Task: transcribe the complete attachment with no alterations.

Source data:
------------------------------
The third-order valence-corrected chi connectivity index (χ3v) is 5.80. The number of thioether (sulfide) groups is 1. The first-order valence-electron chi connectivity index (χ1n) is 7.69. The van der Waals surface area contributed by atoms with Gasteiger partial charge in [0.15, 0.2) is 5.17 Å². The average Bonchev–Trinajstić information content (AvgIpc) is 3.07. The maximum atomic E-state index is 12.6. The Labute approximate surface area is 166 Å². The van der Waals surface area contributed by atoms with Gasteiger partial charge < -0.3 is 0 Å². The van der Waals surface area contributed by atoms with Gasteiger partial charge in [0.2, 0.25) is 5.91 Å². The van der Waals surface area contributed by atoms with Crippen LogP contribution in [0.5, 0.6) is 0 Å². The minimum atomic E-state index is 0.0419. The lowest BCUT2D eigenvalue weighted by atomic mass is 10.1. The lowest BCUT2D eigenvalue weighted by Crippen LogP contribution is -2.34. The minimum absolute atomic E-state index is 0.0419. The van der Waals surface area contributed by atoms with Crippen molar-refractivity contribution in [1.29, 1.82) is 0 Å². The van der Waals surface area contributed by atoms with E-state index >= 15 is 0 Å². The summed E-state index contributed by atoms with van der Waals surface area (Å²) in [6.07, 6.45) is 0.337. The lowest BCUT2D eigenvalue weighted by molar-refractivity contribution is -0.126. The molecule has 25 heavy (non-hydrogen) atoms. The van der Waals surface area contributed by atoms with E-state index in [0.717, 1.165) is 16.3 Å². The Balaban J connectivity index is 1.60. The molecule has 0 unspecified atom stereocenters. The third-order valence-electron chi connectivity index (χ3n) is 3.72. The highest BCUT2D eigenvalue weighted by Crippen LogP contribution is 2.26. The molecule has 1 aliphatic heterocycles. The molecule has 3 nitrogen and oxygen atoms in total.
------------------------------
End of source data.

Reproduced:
The third-order valence-corrected chi connectivity index (χ3v) is 5.80. The number of thioether (sulfide) groups is 1. The first-order valence-electron chi connectivity index (χ1n) is 7.69. The van der Waals surface area contributed by atoms with Gasteiger partial charge in [0.15, 0.2) is 5.17 Å². The average Bonchev–Trinajstić information content (AvgIpc) is 3.07. The maximum atomic E-state index is 12.6. The Labute approximate surface area is 166 Å². The van der Waals surface area contributed by atoms with Gasteiger partial charge < -0.3 is 0 Å². The van der Waals surface area contributed by atoms with Gasteiger partial charge in [0.2, 0.25) is 5.91 Å². The van der Waals surface area contributed by atoms with Crippen LogP contribution in [0.5, 0.6) is 0 Å². The minimum atomic E-state index is 0.0419. The lowest BCUT2D eigenvalue weighted by atomic mass is 10.1. The lowest BCUT2D eigenvalue weighted by Crippen LogP contribution is -2.34. The minimum absolute atomic E-state index is 0.0419. The van der Waals surface area contributed by atoms with Crippen molar-refractivity contribution in [1.29, 1.82) is 0 Å². The van der Waals surface area contributed by atoms with E-state index >= 15 is 0 Å². The summed E-state index contributed by atoms with van der Waals surface area (Å²) in [6.07, 6.45) is 0.337. The lowest BCUT2D eigenvalue weighted by molar-refractivity contribution is -0.126. The molecule has 25 heavy (non-hydrogen) atoms. The van der Waals surface area contributed by atoms with E-state index in [0.717, 1.165) is 16.3 Å². The Balaban J connectivity index is 1.60. The molecule has 0 unspecified atom stereocenters. The third-order valence-electron chi connectivity index (χ3n) is 3.72. The highest BCUT2D eigenvalue weighted by Crippen LogP contribution is 2.26. The molecule has 1 aliphatic heterocycles. The molecule has 3 nitrogen and oxygen atoms in total.